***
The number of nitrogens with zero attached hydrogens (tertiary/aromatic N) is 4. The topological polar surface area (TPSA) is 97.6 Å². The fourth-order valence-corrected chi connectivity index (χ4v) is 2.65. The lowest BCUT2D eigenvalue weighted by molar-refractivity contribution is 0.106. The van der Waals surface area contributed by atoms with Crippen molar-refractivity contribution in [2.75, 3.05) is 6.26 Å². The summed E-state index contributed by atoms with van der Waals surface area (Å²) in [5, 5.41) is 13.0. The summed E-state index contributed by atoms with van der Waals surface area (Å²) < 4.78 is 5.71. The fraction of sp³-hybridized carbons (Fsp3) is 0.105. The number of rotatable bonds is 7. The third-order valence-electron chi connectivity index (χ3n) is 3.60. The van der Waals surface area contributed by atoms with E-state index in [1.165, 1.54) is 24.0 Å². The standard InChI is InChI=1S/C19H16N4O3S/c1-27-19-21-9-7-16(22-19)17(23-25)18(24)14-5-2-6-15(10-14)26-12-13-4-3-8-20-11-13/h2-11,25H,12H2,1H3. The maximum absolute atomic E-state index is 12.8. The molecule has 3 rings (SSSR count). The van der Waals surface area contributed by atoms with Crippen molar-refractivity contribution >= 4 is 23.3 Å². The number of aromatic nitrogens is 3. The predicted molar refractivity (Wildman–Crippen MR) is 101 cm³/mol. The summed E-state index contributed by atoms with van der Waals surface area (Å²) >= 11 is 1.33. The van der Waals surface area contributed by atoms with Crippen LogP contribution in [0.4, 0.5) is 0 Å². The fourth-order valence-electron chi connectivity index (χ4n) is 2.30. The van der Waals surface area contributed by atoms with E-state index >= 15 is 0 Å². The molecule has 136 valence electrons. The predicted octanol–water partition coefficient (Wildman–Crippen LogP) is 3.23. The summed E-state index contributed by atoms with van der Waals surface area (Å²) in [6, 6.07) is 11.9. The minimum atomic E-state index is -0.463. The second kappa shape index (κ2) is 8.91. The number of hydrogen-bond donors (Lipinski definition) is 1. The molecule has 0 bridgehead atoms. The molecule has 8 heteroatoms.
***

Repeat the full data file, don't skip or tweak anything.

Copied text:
The number of nitrogens with zero attached hydrogens (tertiary/aromatic N) is 4. The topological polar surface area (TPSA) is 97.6 Å². The fourth-order valence-corrected chi connectivity index (χ4v) is 2.65. The lowest BCUT2D eigenvalue weighted by molar-refractivity contribution is 0.106. The van der Waals surface area contributed by atoms with Crippen molar-refractivity contribution in [2.75, 3.05) is 6.26 Å². The summed E-state index contributed by atoms with van der Waals surface area (Å²) in [5, 5.41) is 13.0. The summed E-state index contributed by atoms with van der Waals surface area (Å²) < 4.78 is 5.71. The fraction of sp³-hybridized carbons (Fsp3) is 0.105. The number of rotatable bonds is 7. The third-order valence-electron chi connectivity index (χ3n) is 3.60. The van der Waals surface area contributed by atoms with E-state index in [1.165, 1.54) is 24.0 Å². The standard InChI is InChI=1S/C19H16N4O3S/c1-27-19-21-9-7-16(22-19)17(23-25)18(24)14-5-2-6-15(10-14)26-12-13-4-3-8-20-11-13/h2-11,25H,12H2,1H3. The maximum absolute atomic E-state index is 12.8. The molecule has 3 rings (SSSR count). The van der Waals surface area contributed by atoms with Crippen molar-refractivity contribution >= 4 is 23.3 Å². The number of aromatic nitrogens is 3. The predicted molar refractivity (Wildman–Crippen MR) is 101 cm³/mol. The summed E-state index contributed by atoms with van der Waals surface area (Å²) >= 11 is 1.33. The van der Waals surface area contributed by atoms with Crippen LogP contribution in [0.4, 0.5) is 0 Å². The fourth-order valence-electron chi connectivity index (χ4n) is 2.30. The van der Waals surface area contributed by atoms with E-state index >= 15 is 0 Å². The molecule has 136 valence electrons. The predicted octanol–water partition coefficient (Wildman–Crippen LogP) is 3.23. The summed E-state index contributed by atoms with van der Waals surface area (Å²) in [6, 6.07) is 11.9. The minimum atomic E-state index is -0.463. The second kappa shape index (κ2) is 8.91. The number of hydrogen-bond donors (Lipinski definition) is 1. The molecule has 0 bridgehead atoms. The molecule has 8 heteroatoms.